European cities are flying the union flag to campaign against Brexit

A pro-European sandcastle in Southport. Image: Getty.

The wait is over – Britain’s EU referendum is finally here. The nation’s long nightmare is over, or possibly just beginning (delete according to result and taste).

The cities of Europe, though, have been making their own feelings about the vote pretty clear. Madrid's City Hall was illuminated in red, white and blue, to show its support for the Remain campaign:

 

In Warsaw, the Union flag was projected onto the side of the Palace of Culture building, complete with hashtag:

 

In Vienna, a huge Union Jack was projected onto the side of the MuseumsQuartier – which, Wikipedia tells us, is the eighth largest cultural area in the world (citation needed).

 

In Florence, Michelangelo's David was wearing a jaunty new outfit:

 

The German news magazine Der Spiegel made this its cover last week:

(Okay, Der Spiegel isn't technically a city, but we wanted something German.)

And back in London, a bunch of Parisians tried to give out croissants at Kings Cross station  ("Operation Croissant") to persuade waverers to vote Remain.

But, according to the Guardian:

the Electoral Commission said Operation Croissant was illegal under a law that prevents the use of food, drink or entertainment to influence voting.

The croissants were baked in Paris on Wednesday morning and transported to London on the first Eurostar train of the day. But the plan to give them out to commuters was thwarted when police intervened.

They were forced to give out cards instead.

 

The first results from today's referendum will start coming in the early hours of the morning. Our colleagues Helen Lewis and Stephen Bush will be liveblogging all night over at the Staggers.


 
 
 
 

TfL is offering you the chance to stop two proposed Bakerloo line stations from having stupid names

Bakerloo line trains at London Road depot, mournfully wishing they could continue their journey to the south. Image: Getty.

Ever wanted to name a tube station? Well boy is this your lucky week. The latest round of Transport for London's interminable consultation on the proposed extension of the Bakerloo line from Elephant & Castle to Lewisham, hopefully due to arrive at some point in the early 2030s, is asking your input into names.

Necessary background blah blah blah. The most efficient way of running a metro line is to have it cross the city. The Central Line, for example, doesn't just allow west Londoners to get into the city centre: it allows east Londoners to do the same, and for everyone to get about within the city centre to boot. All that and it's only one line. Amazing really, isn't it?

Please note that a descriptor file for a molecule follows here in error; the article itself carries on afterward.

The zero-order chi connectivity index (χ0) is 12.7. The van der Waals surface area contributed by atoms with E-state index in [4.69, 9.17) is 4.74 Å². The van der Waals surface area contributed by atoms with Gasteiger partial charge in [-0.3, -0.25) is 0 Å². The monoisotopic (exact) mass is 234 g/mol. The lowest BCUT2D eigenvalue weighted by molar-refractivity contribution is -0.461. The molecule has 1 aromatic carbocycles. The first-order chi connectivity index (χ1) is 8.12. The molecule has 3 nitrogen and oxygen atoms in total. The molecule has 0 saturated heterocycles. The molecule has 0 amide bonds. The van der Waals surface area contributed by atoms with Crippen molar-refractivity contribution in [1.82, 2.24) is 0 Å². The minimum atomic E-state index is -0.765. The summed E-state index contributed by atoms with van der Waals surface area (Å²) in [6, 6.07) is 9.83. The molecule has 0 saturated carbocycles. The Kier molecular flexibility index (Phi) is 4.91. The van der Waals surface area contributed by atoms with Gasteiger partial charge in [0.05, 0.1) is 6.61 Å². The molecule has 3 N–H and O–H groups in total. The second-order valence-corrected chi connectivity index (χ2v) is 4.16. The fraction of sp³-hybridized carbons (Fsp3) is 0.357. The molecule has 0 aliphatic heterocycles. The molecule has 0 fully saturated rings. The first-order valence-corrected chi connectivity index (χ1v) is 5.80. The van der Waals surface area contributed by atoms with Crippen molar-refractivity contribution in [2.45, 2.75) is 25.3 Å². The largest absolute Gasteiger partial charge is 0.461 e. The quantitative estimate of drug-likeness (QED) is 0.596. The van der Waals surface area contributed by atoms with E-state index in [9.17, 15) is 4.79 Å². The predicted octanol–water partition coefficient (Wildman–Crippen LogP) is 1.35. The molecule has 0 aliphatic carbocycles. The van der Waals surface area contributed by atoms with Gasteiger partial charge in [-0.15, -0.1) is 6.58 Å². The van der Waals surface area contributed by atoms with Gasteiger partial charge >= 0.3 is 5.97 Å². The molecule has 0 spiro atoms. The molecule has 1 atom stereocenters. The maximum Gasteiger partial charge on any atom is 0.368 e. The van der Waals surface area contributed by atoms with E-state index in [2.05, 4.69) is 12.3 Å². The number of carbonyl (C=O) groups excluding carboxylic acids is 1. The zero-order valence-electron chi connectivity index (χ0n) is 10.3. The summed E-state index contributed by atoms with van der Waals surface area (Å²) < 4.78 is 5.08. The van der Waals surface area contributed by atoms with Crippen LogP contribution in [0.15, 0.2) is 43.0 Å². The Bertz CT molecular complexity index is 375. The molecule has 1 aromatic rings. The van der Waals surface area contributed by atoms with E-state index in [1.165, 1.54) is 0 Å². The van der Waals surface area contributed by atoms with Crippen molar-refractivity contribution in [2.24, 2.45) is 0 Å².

But the Bakerloo line, unusually, isn't doing all this, because it gets to the south-eastern-most edge of the city centre and then gives up. That doesn't just mean that south east London remains the bit of the capital most poorly served by TfL's rail network, although it does mean that – there are no stations inside the yellow box here, look:

The tube/rail desert, with the rough location of the proposed new stations marked. Image: Google Maps.

It also means that the line through the centre isn't pulling its weight compared to every other line, because it's a lot more useful to commuters coming from the north west than from the south east. That's great if you want to get a seat for the six minutes it takes to get from Elephant to Embankment. It's not great if you're, say, in charge of London's transport network and want to sweat your assets.

Anyway, the plan for some time has been to extend the line under New and Old Kent Roads, down to New Cross Gate and Lewisham. A later phase may see it take over the Hayes branch of the South Eastern Rail network, but one thing at a time. The official map of the proposal looks like this:

Ooooh. Image: TfL.

Old Kent Road 1 and Old Kent Road 2 are obviously rubbish names for stations, so the latest round of consultation suggests some alternatives: Old Kent Road or Burgess Park for the northern one, Old Kent Road or Asylum for the southern.

CityMetric has long argued that naming stations after roads is stupid: either the road is long enough that it's not a useful name because who knows if you’re at the right end or not, or short enough that it's only useful to people who already know an area. The fact that two different stations might revel in the name Old Kent Road seems to me to prove this point pretty nicely – so if I had my way TfL would go with Burgess Park and Asylum. The latter, named for both Asylum Road and, well, what used to be an asylum, seems particularly cool to me.

Alternatively, buses terminating at the former have sometimes said "Old Kent Road Dun Cow" after a long dead pub, and naming a tube station after some livestock is amusing too, so, Dun Cow, why not?


Meanwhile the latter site, next to the junction between Asylum Road and the Old Kent Road, is sometimes known as Canal Bridge, because it used to be where the Old Kent Road crossed the Surrey Canal. The latter is long gone – although more bridges across it remain in Burgess Park, which is nicely surreal – but naming tube stations after two things that aren't there any more would be amusing too.

Anyway, the point is: please don't call either of these stations Old Kent Road, the world is confusing enough as it is. Now go vote.

Incidentally, one thing TfL has already decided is that there won't be a third Old Kent Road station, at its northernmost point, the Bricklayers Arms junction. This seems a shame to me, but I suppose they know what they're doing.

Jonn Elledge is the editor of CityMetric. He is on Twitter as @jonnelledge and on Facebook as JonnElledgeWrites.

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